On March 1st, Callaway Gardens opened their second TreeTop Adventure Course with three new zip lines that go right over Mountain Creek Lake.
The new course is appropriately named, the Lake Course.
Rachel Crumbley, Callaway Gardens’ director of marketing and public relations, has already completed the new Lake Course and the original Discovery Course twice this season.
“With the addition of the new course, we now have 25 obstacles and 11 zip lines that guests get to take advantage of,” Crumbley said. “Our guests have always enjoyed the gardens from the ground, now they get to see new views from up to 70 feet above the ground.”
The courses are not just a series of zip lines that are strung together, they both also contain a number of obstacles that guests need to maneuver their way through and around. Swinging bridges, suspended logs and swaying steps all add elements that challenge and keep guests wondering what the next task will be. Although it might sound a bit dangerous, everyone using the course goes through an initial safety briefing and are hooked to a safety cable, by two different lines, throughout their entire adventure.
On the morning of March 26th, the 12 mph wind made it feel like 32 degrees but that didn’t stop the Jeter family from starting their TreeTop Adventure.
Amy Jeter, along with her husband, Chuck, and her 12 year-old son Quinton, was picking up her helmet, gloves and safety harness and preparing to enter the Discovery Course.
“We are from Tallassee, Ala., and are on spring break. My son and I have been here before but this is my husband’s first time,” Amy Jeter said. “This is our son’s birthday present, and he is really looking forward to doing the new Lake Course.”
Even though mother and son had gone through the original course before, they too were required to complete the safety briefing that the experienced Callaway Gardens’ employees give to each guest. Employee Eric Jones gave detailed instructions to the Jeter family and then watched as each member demonstrated the required techniques.Once he was confident that the family understand and knew how to use the carabiners — the safety clips that keep you tethered to the main safety cable throughout the course — their gloves and the zip line, he allowed them to enter the Discovery Course.
All guests must go through the safety briefing and successfully navigate the Discovery Course before they can start the Lake Course.Both courses are designed to be self-guiding but there are safety spotters on the ground watching to make sure that people are able to handle the course and that they are following the required safety procedures. This season, easier routes have been added to the Discovery Course to allow individuals to bypass some of the more difficult obstacles.
“In the event someone feels that they need to be rescued, the safety spotters are trained to go up, secure the individual and safely lower the person back down to the ground,” Crumbley said. “These courses are safe and not many people ever need to be rescued.”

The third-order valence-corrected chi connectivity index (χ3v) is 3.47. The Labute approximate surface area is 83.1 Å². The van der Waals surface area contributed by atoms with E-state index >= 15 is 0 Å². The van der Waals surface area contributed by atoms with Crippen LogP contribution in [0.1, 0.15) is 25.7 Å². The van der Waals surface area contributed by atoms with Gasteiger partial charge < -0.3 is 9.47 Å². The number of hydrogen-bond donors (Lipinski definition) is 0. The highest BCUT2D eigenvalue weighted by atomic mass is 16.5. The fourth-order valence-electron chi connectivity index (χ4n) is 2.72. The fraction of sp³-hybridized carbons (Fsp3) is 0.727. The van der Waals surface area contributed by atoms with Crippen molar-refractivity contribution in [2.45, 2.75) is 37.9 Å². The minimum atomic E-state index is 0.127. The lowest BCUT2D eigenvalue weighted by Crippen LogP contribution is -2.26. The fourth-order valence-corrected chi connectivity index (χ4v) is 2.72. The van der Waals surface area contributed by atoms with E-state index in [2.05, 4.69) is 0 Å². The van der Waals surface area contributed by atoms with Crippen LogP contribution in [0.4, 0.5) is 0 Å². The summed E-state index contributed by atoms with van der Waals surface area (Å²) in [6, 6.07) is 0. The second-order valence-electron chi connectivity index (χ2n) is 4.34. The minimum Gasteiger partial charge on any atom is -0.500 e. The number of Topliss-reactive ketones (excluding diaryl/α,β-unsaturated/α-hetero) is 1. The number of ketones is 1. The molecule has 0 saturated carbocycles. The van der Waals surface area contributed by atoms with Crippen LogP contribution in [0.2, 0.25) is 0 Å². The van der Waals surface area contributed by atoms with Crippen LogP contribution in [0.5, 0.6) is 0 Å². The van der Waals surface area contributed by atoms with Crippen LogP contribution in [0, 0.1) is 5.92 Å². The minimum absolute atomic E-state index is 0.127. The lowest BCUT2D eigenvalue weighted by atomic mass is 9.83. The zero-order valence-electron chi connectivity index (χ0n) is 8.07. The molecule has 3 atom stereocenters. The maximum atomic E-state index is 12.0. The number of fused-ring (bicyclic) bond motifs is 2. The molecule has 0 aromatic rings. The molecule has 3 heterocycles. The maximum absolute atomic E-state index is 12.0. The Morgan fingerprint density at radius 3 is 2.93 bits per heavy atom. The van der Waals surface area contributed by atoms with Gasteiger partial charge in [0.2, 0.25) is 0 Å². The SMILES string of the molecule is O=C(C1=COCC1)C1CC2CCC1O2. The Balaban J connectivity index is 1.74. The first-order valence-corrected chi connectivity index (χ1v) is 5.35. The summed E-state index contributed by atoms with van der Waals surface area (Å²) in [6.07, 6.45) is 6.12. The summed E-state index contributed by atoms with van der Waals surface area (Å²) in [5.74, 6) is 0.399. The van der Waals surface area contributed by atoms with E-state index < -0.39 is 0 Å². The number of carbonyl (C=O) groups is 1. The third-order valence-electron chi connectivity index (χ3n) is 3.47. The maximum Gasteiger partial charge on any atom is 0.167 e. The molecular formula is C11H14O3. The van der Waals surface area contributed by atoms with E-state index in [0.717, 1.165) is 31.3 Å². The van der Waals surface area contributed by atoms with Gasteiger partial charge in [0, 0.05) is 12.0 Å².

High up in the trees, riding down from one of the Discovery Course’s zip lines was 11-year-old Cali Culbertson. Cali was with her father, Chuck Culbertson, and her grandfather Justin Culbertson, and seemed to be having a great time. Justin Culbertson said that they had come from Fayette, Ga.. and were all having fun going through the courses together. They were going to go onto the Lake Course after they finished the Discovery Course.
“On the Lake Course, you go over water three different times with the longest zip line measuring 700 feet,” Crumbley said. “To get to that line you have to climb a extreme obstacle, a 70-foot ladder, so you start out at 70 feet in the air.”
Crumbley said that the 700 foot-long zip line allows you enough time to be able to relax and enjoy both the ride and the view. The line also has a certain amount of slack built into it so that as a rider approaches the end of the line, there is a natural deceleration. Riders are also able to control their speed by lightly using their special safety gloves along the cable, the slight friction is enough to slow the person down.
“Many people have overcome their fear of heights and have surprised themselves with their accomplishments,” Crumbley said. “They walk away standing a bit taller and often go into the Discovery gift shop and buy the ‘I Survived TreeTop Adventure’ tee-shirt. The courses have added a new level of adrenaline here at Callaway and new perspectives”
The cost for TreeTop Adventure Course is $35 per guest; the Lake Course can be added for $15 per guest. Gate admission is additional. Group rates are available. Guests must be at least 54 inches tall and fit into a 48 inch harness at the waist. Advanced reservations are suggested and qualify for a discounted gate admission, some restrictions do apply. For more information, visit www.callawaygardens.com/treetop, or call 1-800-225-5292.